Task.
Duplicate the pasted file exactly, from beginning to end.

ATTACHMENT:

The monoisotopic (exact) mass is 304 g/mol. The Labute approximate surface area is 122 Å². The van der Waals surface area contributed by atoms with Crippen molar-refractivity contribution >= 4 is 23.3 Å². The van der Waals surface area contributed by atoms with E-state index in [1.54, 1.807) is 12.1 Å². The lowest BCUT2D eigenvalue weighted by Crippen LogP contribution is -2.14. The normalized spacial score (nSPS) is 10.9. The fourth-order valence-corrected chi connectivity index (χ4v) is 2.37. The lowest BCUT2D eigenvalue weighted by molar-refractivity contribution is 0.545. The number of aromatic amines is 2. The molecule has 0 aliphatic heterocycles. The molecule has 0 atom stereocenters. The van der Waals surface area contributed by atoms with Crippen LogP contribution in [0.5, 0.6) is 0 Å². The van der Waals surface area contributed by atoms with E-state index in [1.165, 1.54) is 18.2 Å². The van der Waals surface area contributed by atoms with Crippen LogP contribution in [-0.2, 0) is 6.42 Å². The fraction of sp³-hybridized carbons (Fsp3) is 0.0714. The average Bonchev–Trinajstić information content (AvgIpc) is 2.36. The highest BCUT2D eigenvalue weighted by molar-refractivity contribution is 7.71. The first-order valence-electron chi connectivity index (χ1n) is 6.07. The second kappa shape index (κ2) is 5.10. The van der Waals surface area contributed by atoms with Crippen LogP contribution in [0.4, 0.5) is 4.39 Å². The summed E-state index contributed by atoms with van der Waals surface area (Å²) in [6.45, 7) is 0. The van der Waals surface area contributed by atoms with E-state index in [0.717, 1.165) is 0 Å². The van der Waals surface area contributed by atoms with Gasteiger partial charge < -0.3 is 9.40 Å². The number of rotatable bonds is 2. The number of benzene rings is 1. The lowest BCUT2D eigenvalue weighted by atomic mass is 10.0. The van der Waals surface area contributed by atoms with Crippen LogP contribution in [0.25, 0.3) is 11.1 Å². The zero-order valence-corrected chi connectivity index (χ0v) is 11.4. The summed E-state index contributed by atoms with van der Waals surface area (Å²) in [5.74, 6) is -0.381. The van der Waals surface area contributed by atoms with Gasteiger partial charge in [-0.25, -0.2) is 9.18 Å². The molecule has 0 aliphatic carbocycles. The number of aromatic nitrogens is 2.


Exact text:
The monoisotopic (exact) mass is 304 g/mol. The Labute approximate surface area is 122 Å². The van der Waals surface area contributed by atoms with Crippen molar-refractivity contribution >= 4 is 23.3 Å². The van der Waals surface area contributed by atoms with E-state index in [1.54, 1.807) is 12.1 Å². The lowest BCUT2D eigenvalue weighted by Crippen LogP contribution is -2.14. The normalized spacial score (nSPS) is 10.9. The fourth-order valence-corrected chi connectivity index (χ4v) is 2.37. The lowest BCUT2D eigenvalue weighted by molar-refractivity contribution is 0.545. The number of aromatic amines is 2. The molecule has 0 aliphatic heterocycles. The molecule has 0 atom stereocenters. The van der Waals surface area contributed by atoms with Crippen LogP contribution in [0.5, 0.6) is 0 Å². The van der Waals surface area contributed by atoms with E-state index in [1.165, 1.54) is 18.2 Å². The van der Waals surface area contributed by atoms with Crippen LogP contribution in [-0.2, 0) is 6.42 Å². The fraction of sp³-hybridized carbons (Fsp3) is 0.0714. The average Bonchev–Trinajstić information content (AvgIpc) is 2.36. The highest BCUT2D eigenvalue weighted by molar-refractivity contribution is 7.71. The first-order valence-electron chi connectivity index (χ1n) is 6.07. The second kappa shape index (κ2) is 5.10. The van der Waals surface area contributed by atoms with Crippen LogP contribution in [0.4, 0.5) is 4.39 Å². The summed E-state index contributed by atoms with van der Waals surface area (Å²) in [6.45, 7) is 0. The van der Waals surface area contributed by atoms with E-state index in [0.717, 1.165) is 0 Å². The van der Waals surface area contributed by atoms with Gasteiger partial charge < -0.3 is 9.40 Å². The number of rotatable bonds is 2. The number of benzene rings is 1. The lowest BCUT2D eigenvalue weighted by atomic mass is 10.0. The van der Waals surface area contributed by atoms with Crippen LogP contribution in [0.25, 0.3) is 11.1 Å². The zero-order valence-corrected chi connectivity index (χ0v) is 11.4. The summed E-state index contributed by atoms with van der Waals surface area (Å²) in [5.74, 6) is -0.381. The van der Waals surface area contributed by atoms with Gasteiger partial charge in [-0.25, -0.2) is 9.18 Å². The molecule has 0 aliphatic carbocycles. The number of aromatic nitrogens is 2.